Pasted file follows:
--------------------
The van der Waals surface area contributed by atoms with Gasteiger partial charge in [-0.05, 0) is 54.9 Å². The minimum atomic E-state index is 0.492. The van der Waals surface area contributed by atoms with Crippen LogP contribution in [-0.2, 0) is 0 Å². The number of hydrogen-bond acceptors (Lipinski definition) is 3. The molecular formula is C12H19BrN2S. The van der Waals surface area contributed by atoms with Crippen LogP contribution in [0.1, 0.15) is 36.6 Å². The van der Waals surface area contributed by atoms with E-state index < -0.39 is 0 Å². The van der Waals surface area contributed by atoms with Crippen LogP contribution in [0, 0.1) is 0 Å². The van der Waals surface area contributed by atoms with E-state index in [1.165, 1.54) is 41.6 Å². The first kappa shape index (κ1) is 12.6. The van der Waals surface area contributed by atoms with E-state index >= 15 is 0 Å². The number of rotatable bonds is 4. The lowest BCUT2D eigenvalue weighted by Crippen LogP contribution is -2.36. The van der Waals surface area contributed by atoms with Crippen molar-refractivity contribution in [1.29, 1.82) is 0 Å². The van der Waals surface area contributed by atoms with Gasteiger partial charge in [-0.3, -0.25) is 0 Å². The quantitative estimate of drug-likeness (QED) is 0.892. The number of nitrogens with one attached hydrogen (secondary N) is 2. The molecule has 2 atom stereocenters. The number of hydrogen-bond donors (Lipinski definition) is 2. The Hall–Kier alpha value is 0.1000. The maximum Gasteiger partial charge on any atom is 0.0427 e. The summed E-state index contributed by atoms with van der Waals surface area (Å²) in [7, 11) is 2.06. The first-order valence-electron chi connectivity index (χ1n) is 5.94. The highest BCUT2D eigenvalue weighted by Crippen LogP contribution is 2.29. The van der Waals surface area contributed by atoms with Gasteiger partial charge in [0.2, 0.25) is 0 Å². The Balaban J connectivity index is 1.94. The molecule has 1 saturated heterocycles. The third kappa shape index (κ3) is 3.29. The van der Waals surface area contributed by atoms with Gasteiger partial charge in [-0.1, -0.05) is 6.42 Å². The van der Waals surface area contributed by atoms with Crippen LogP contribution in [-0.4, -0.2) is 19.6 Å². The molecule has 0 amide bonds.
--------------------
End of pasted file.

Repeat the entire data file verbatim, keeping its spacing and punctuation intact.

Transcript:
The van der Waals surface area contributed by atoms with Gasteiger partial charge in [-0.05, 0) is 54.9 Å². The minimum atomic E-state index is 0.492. The van der Waals surface area contributed by atoms with Crippen LogP contribution in [-0.2, 0) is 0 Å². The number of hydrogen-bond acceptors (Lipinski definition) is 3. The molecular formula is C12H19BrN2S. The van der Waals surface area contributed by atoms with Crippen LogP contribution in [0.1, 0.15) is 36.6 Å². The van der Waals surface area contributed by atoms with E-state index < -0.39 is 0 Å². The van der Waals surface area contributed by atoms with Crippen LogP contribution in [0, 0.1) is 0 Å². The van der Waals surface area contributed by atoms with E-state index in [1.165, 1.54) is 41.6 Å². The first kappa shape index (κ1) is 12.6. The van der Waals surface area contributed by atoms with E-state index >= 15 is 0 Å². The number of rotatable bonds is 4. The lowest BCUT2D eigenvalue weighted by Crippen LogP contribution is -2.36. The van der Waals surface area contributed by atoms with Crippen molar-refractivity contribution in [1.29, 1.82) is 0 Å². The van der Waals surface area contributed by atoms with Gasteiger partial charge in [-0.3, -0.25) is 0 Å². The quantitative estimate of drug-likeness (QED) is 0.892. The number of nitrogens with one attached hydrogen (secondary N) is 2. The molecule has 2 atom stereocenters. The number of hydrogen-bond donors (Lipinski definition) is 2. The Hall–Kier alpha value is 0.1000. The maximum Gasteiger partial charge on any atom is 0.0427 e. The summed E-state index contributed by atoms with van der Waals surface area (Å²) in [7, 11) is 2.06. The first-order valence-electron chi connectivity index (χ1n) is 5.94. The highest BCUT2D eigenvalue weighted by Crippen LogP contribution is 2.29. The van der Waals surface area contributed by atoms with Gasteiger partial charge in [0.2, 0.25) is 0 Å². The Balaban J connectivity index is 1.94. The molecule has 1 saturated heterocycles. The third kappa shape index (κ3) is 3.29. The van der Waals surface area contributed by atoms with Gasteiger partial charge in [-0.1, -0.05) is 6.42 Å². The van der Waals surface area contributed by atoms with Crippen LogP contribution in [-0.4, -0.2) is 19.6 Å². The molecule has 0 amide bonds.